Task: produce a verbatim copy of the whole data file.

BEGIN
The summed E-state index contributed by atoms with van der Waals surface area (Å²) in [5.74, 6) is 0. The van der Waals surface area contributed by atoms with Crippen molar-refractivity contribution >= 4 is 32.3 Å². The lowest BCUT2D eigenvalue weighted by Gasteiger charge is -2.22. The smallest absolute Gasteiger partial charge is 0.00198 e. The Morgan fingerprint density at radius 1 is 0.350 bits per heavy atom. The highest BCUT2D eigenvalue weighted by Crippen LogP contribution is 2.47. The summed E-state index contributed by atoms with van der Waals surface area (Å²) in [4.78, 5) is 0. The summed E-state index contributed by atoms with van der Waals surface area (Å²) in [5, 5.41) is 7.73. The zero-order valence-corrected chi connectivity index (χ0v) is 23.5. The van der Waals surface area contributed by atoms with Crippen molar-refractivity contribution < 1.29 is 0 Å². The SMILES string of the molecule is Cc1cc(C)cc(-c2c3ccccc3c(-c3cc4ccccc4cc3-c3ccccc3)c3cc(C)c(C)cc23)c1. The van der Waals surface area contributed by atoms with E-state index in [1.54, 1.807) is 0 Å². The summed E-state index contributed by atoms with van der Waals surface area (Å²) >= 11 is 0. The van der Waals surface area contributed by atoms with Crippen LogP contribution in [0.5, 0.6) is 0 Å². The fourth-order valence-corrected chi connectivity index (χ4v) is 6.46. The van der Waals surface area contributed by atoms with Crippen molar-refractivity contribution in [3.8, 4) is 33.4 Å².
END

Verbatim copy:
The summed E-state index contributed by atoms with van der Waals surface area (Å²) in [5.74, 6) is 0. The van der Waals surface area contributed by atoms with Crippen molar-refractivity contribution >= 4 is 32.3 Å². The lowest BCUT2D eigenvalue weighted by Gasteiger charge is -2.22. The smallest absolute Gasteiger partial charge is 0.00198 e. The Morgan fingerprint density at radius 1 is 0.350 bits per heavy atom. The highest BCUT2D eigenvalue weighted by Crippen LogP contribution is 2.47. The summed E-state index contributed by atoms with van der Waals surface area (Å²) in [4.78, 5) is 0. The summed E-state index contributed by atoms with van der Waals surface area (Å²) in [5, 5.41) is 7.73. The zero-order valence-corrected chi connectivity index (χ0v) is 23.5. The van der Waals surface area contributed by atoms with Crippen molar-refractivity contribution < 1.29 is 0 Å². The SMILES string of the molecule is Cc1cc(C)cc(-c2c3ccccc3c(-c3cc4ccccc4cc3-c3ccccc3)c3cc(C)c(C)cc23)c1. The van der Waals surface area contributed by atoms with E-state index in [1.54, 1.807) is 0 Å². The summed E-state index contributed by atoms with van der Waals surface area (Å²) >= 11 is 0. The van der Waals surface area contributed by atoms with Crippen LogP contribution in [0.5, 0.6) is 0 Å². The fourth-order valence-corrected chi connectivity index (χ4v) is 6.46. The van der Waals surface area contributed by atoms with Crippen molar-refractivity contribution in [3.8, 4) is 33.4 Å².